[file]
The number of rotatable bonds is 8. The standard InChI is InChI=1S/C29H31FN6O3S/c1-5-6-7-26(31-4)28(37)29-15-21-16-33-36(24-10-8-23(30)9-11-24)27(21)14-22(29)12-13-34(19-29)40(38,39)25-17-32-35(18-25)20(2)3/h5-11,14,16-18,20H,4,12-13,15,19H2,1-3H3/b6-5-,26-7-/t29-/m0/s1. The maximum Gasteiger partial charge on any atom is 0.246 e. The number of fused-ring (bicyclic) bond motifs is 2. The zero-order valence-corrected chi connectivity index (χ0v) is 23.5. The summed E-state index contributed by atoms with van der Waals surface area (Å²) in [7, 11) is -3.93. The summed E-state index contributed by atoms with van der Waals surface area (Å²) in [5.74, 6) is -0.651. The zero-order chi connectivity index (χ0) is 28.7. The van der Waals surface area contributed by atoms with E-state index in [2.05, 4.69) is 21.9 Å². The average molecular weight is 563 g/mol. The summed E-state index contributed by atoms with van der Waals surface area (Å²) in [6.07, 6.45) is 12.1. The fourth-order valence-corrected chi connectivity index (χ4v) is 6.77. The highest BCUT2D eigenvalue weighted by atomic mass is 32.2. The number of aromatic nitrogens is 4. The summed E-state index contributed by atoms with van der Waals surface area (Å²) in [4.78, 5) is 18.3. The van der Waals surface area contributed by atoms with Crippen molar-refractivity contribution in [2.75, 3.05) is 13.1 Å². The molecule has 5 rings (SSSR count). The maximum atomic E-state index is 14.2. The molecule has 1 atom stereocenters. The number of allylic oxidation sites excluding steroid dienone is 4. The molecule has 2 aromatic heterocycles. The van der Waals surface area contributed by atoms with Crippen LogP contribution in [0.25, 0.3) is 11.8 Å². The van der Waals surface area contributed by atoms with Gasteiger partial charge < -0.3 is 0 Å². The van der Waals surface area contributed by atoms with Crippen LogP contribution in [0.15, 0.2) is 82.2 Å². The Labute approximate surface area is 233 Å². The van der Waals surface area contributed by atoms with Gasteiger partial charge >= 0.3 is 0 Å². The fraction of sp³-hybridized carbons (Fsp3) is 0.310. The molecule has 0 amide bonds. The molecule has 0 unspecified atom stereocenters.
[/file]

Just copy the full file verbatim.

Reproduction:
The number of rotatable bonds is 8. The standard InChI is InChI=1S/C29H31FN6O3S/c1-5-6-7-26(31-4)28(37)29-15-21-16-33-36(24-10-8-23(30)9-11-24)27(21)14-22(29)12-13-34(19-29)40(38,39)25-17-32-35(18-25)20(2)3/h5-11,14,16-18,20H,4,12-13,15,19H2,1-3H3/b6-5-,26-7-/t29-/m0/s1. The maximum Gasteiger partial charge on any atom is 0.246 e. The number of fused-ring (bicyclic) bond motifs is 2. The zero-order valence-corrected chi connectivity index (χ0v) is 23.5. The summed E-state index contributed by atoms with van der Waals surface area (Å²) in [7, 11) is -3.93. The summed E-state index contributed by atoms with van der Waals surface area (Å²) in [5.74, 6) is -0.651. The zero-order chi connectivity index (χ0) is 28.7. The van der Waals surface area contributed by atoms with E-state index in [2.05, 4.69) is 21.9 Å². The average molecular weight is 563 g/mol. The summed E-state index contributed by atoms with van der Waals surface area (Å²) in [6.07, 6.45) is 12.1. The fourth-order valence-corrected chi connectivity index (χ4v) is 6.77. The highest BCUT2D eigenvalue weighted by atomic mass is 32.2. The number of aromatic nitrogens is 4. The summed E-state index contributed by atoms with van der Waals surface area (Å²) in [4.78, 5) is 18.3. The van der Waals surface area contributed by atoms with Crippen molar-refractivity contribution in [2.75, 3.05) is 13.1 Å². The molecule has 5 rings (SSSR count). The maximum atomic E-state index is 14.2. The molecule has 1 atom stereocenters. The number of allylic oxidation sites excluding steroid dienone is 4. The molecule has 2 aromatic heterocycles. The van der Waals surface area contributed by atoms with Crippen LogP contribution in [0.25, 0.3) is 11.8 Å². The van der Waals surface area contributed by atoms with Gasteiger partial charge < -0.3 is 0 Å². The van der Waals surface area contributed by atoms with Crippen LogP contribution in [0.15, 0.2) is 82.2 Å². The Labute approximate surface area is 233 Å². The van der Waals surface area contributed by atoms with Gasteiger partial charge >= 0.3 is 0 Å². The fraction of sp³-hybridized carbons (Fsp3) is 0.310. The molecule has 0 amide bonds. The molecule has 0 unspecified atom stereocenters.